- Serological diagnosis is the most common method of diagnosis, in which using a variety of techniques (agglutination reaction, enzyme immunoassay), an increase in antibody titer to certain types of brucella is detected.
- Bacteriological examination with isolation of bacterial culture of the pathogen and their identification.
For additional diagnostics, in order to determine the severity and localization of structural changes in organs, a clinical analysis of blood and urine, X-ray and ultrasound methods of instrumental examination are used.
Treatment of brucellosis in humans
When the symptoms of brucellosis occur, the treatment is to destroy the pathogen that has penetrated the human body. Usually, doctors prescribe streptomycin, chloramphenicol, and other antibiotics of the tetracycline group that successfully cure brucellosis as an antibacterial therapy: treatment lasts three to four weeks and is accompanied by additional supportive therapy.
With early detection and timely treatment of the disease can be successfully cured. Severe brucellosis can lead to infection of the central nervous system, endocarditis (inflammation of the inner lining of the heart or heart valves), and abscess of the liver. In addition, brucellosis can cause prolonged symptoms similar to the symptoms of chronic fatigue: recurrent fever, weakness, fatigue, pain in the joints.
With improper or inadequate treatment, as well as with therapy that was started late, the disease becomes chronic in 80% of cases. Brucellosis in a person whose symptoms are so varied, and treatment is quite long, is rarely the cause of death.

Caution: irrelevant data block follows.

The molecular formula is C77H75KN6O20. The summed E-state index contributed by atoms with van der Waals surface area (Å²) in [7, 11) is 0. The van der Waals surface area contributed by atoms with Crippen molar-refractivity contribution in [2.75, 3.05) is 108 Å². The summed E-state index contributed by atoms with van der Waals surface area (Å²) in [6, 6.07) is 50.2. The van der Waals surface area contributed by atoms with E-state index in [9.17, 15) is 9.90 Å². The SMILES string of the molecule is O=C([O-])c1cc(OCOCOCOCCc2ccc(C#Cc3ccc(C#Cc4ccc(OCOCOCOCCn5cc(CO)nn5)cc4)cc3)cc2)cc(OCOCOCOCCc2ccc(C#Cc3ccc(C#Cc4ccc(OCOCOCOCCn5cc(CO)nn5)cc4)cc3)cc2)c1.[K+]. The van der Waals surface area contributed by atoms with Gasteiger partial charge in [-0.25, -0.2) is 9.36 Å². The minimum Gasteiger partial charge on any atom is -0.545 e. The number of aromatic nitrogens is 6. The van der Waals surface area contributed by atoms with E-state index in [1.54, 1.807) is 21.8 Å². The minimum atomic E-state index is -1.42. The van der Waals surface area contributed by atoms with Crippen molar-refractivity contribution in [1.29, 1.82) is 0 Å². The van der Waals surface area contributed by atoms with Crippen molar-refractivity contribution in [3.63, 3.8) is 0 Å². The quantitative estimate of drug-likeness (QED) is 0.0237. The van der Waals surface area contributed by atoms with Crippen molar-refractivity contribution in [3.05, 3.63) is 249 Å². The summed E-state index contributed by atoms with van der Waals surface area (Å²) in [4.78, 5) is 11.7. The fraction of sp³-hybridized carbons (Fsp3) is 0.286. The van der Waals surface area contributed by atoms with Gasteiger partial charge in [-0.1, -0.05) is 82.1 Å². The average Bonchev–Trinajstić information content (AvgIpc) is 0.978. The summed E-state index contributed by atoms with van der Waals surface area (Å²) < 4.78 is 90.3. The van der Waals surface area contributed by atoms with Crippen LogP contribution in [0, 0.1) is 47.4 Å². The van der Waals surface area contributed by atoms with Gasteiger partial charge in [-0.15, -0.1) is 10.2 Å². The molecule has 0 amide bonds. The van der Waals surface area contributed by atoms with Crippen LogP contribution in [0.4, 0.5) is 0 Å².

However, we must remember that this disease often leads to disability. And the severity of residual effects after the illness depends on the type of brucella infection occurred. The worst complication is spinal cord injury and paralysis. For this reason, much attention should be paid to the prevention of the disease.
In the case of brucellosis prophylaxis, this is the elimination of brucellosis foci among animals and the prevention of food infections, conducting specific vaccination of persons from 7 years of age with negative serological and allergic reactions to brucellosis when indicated. For the purpose of prophylaxis, persons vaccinated with live anti-bronchial vaccine are allowed to work no earlier than three weeks after vaccination.